Ransomware – Show me the money: should we or shouldn't we19 November 2021
Every 11 seconds, there is a ransomware attack on businesses globally with losses reaching up to US$20 billion. Data breaches and cyber-attacks are predicted to remain the number one threat through to 2024. Home Affairs Australia reported the annual cost of cyber-attacks on the Australian economy to be $29 million. In just the last year or so, there has been an increase of 15% in cybercrime reported to the Australian Cyber Security Centre (ACSC).
As we move into a more digital reliant world, ransomware attacks have increased and will continue to do so. Cybercriminals have been conducting high profile attacks on critical infrastructure globally with 44 cyber-attack incidents in Australia alone in just the last year.
This article discusses the impact that ransomware attacks have had on the market globally, current trends and the legislative framework introduced in Australia as a result.
What is ransomware?
The starting point is to understand what ransomware is. This is a type of malicious software (malware) that cybercriminals use to block access to files or devices by encrypting and holding the information hostage to extort ransom payments. Cybercriminals have not only threatened businesses by preventing access to data owned by them, but they have also threatened to publish the data online to “blackmail” organisations into paying ransom payments. It is crucial for organisations to remain vigilant and have a plan in place as ransomware can not only be damaging financially but it can also cause reputational damage and expose the organisation to potential litigation. In fact, 20% of organisation data breaches have resulted in actual or threatened litigation claims when they notified data subjects of the breach.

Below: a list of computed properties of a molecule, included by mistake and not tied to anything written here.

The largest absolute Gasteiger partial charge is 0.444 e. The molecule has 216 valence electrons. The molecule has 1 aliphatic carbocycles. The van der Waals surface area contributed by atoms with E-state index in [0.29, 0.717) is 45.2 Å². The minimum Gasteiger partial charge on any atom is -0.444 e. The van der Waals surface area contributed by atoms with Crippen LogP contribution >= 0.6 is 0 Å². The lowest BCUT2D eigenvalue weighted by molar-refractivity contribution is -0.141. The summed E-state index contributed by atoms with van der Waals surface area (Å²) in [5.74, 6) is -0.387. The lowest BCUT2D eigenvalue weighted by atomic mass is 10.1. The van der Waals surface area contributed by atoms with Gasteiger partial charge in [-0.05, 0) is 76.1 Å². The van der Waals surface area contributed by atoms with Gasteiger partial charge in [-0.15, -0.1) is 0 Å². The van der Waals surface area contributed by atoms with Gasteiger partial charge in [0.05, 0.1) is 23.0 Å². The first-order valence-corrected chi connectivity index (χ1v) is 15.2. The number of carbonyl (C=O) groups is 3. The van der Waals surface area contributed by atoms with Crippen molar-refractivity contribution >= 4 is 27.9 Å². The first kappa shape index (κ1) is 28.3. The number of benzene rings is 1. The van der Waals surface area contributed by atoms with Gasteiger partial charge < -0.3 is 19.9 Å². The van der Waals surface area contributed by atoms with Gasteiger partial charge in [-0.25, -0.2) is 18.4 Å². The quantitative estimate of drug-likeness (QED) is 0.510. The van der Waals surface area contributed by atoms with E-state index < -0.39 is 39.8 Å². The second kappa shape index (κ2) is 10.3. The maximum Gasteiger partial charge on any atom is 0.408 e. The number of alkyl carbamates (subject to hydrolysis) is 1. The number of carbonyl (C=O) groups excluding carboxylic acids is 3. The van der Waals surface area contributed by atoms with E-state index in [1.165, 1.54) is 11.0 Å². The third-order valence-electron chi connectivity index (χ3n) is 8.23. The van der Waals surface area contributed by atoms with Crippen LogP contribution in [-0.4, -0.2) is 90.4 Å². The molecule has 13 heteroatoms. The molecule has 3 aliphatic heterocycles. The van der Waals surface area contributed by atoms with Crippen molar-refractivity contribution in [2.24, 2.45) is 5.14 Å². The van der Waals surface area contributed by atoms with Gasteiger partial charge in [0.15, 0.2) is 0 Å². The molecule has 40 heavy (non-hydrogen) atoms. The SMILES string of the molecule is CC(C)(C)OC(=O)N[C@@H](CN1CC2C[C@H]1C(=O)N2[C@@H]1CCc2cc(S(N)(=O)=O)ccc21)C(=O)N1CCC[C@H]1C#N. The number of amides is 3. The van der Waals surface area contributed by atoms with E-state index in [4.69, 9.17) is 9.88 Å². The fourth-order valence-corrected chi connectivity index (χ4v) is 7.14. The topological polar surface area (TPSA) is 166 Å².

Global response to ransomware
We have seen different responses to ransomware globally resulting in different outcomes. A major Australian transportation and logistics company suffered a cyber-attack in 2020 and chose not to engage or pay the hackers a ransom payment as it believed doing so would only encourage the attackers. It is now believed that the stolen data may be published on the dark web. On the other hand, in the US, a high-profile attack was carried out on the largest fuel pipeline, which led Colonial Pipeline to pay 75 bitcoins equivalent to nearly US$5 million to the cybercriminals to restore the pipeline. Paying ransomware in cryptocurrency allows the attacker to remain free and untraceable. To avoid detection, the attackers ensured that the targeted business was not in a region on the sanction list.